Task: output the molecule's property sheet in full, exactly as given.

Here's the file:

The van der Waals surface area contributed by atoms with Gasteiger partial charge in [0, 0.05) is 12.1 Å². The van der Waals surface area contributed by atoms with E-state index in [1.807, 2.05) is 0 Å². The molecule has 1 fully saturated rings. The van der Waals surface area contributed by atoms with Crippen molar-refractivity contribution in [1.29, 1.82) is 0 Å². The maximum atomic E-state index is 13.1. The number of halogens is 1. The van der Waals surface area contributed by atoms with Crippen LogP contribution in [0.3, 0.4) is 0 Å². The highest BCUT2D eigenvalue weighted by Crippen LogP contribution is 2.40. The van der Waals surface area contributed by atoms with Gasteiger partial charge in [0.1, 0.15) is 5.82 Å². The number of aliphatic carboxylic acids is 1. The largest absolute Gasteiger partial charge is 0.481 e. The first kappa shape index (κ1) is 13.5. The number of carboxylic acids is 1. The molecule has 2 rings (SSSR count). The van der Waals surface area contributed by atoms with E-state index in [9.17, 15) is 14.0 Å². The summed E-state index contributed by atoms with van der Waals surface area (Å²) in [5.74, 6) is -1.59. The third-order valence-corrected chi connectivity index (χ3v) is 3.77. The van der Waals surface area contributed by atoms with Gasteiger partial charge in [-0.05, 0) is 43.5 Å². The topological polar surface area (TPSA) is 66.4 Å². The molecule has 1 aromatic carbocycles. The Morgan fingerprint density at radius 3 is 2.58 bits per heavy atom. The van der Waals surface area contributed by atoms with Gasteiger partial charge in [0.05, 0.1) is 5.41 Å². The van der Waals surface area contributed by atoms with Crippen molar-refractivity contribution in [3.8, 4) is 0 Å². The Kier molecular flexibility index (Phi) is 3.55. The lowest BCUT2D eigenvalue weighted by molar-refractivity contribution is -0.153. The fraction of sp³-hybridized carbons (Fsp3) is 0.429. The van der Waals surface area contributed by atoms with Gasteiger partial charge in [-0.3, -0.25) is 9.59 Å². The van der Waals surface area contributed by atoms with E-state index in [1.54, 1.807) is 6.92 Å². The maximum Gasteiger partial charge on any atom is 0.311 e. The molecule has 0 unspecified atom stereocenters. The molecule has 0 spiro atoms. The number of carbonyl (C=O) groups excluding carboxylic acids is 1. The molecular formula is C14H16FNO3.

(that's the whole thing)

The van der Waals surface area contributed by atoms with Gasteiger partial charge in [0, 0.05) is 12.1 Å². The van der Waals surface area contributed by atoms with E-state index in [1.807, 2.05) is 0 Å². The molecule has 1 fully saturated rings. The van der Waals surface area contributed by atoms with Crippen molar-refractivity contribution in [1.29, 1.82) is 0 Å². The maximum atomic E-state index is 13.1. The number of halogens is 1. The van der Waals surface area contributed by atoms with Crippen LogP contribution in [0.3, 0.4) is 0 Å². The highest BCUT2D eigenvalue weighted by Crippen LogP contribution is 2.40. The van der Waals surface area contributed by atoms with Gasteiger partial charge in [0.1, 0.15) is 5.82 Å². The number of aliphatic carboxylic acids is 1. The largest absolute Gasteiger partial charge is 0.481 e. The first kappa shape index (κ1) is 13.5. The number of carboxylic acids is 1. The molecule has 2 rings (SSSR count). The van der Waals surface area contributed by atoms with E-state index in [9.17, 15) is 14.0 Å². The summed E-state index contributed by atoms with van der Waals surface area (Å²) in [5.74, 6) is -1.59. The third-order valence-corrected chi connectivity index (χ3v) is 3.77. The van der Waals surface area contributed by atoms with Gasteiger partial charge in [-0.05, 0) is 43.5 Å². The topological polar surface area (TPSA) is 66.4 Å². The molecule has 1 aromatic carbocycles. The Morgan fingerprint density at radius 3 is 2.58 bits per heavy atom. The van der Waals surface area contributed by atoms with Gasteiger partial charge in [0.05, 0.1) is 5.41 Å². The van der Waals surface area contributed by atoms with Crippen molar-refractivity contribution in [3.8, 4) is 0 Å². The Kier molecular flexibility index (Phi) is 3.55. The lowest BCUT2D eigenvalue weighted by molar-refractivity contribution is -0.153. The fraction of sp³-hybridized carbons (Fsp3) is 0.429. The van der Waals surface area contributed by atoms with Gasteiger partial charge in [-0.3, -0.25) is 9.59 Å². The van der Waals surface area contributed by atoms with E-state index in [1.54, 1.807) is 6.92 Å². The maximum Gasteiger partial charge on any atom is 0.311 e. The molecule has 0 unspecified atom stereocenters. The molecule has 0 spiro atoms. The number of carbonyl (C=O) groups excluding carboxylic acids is 1. The molecular formula is C14H16FNO3.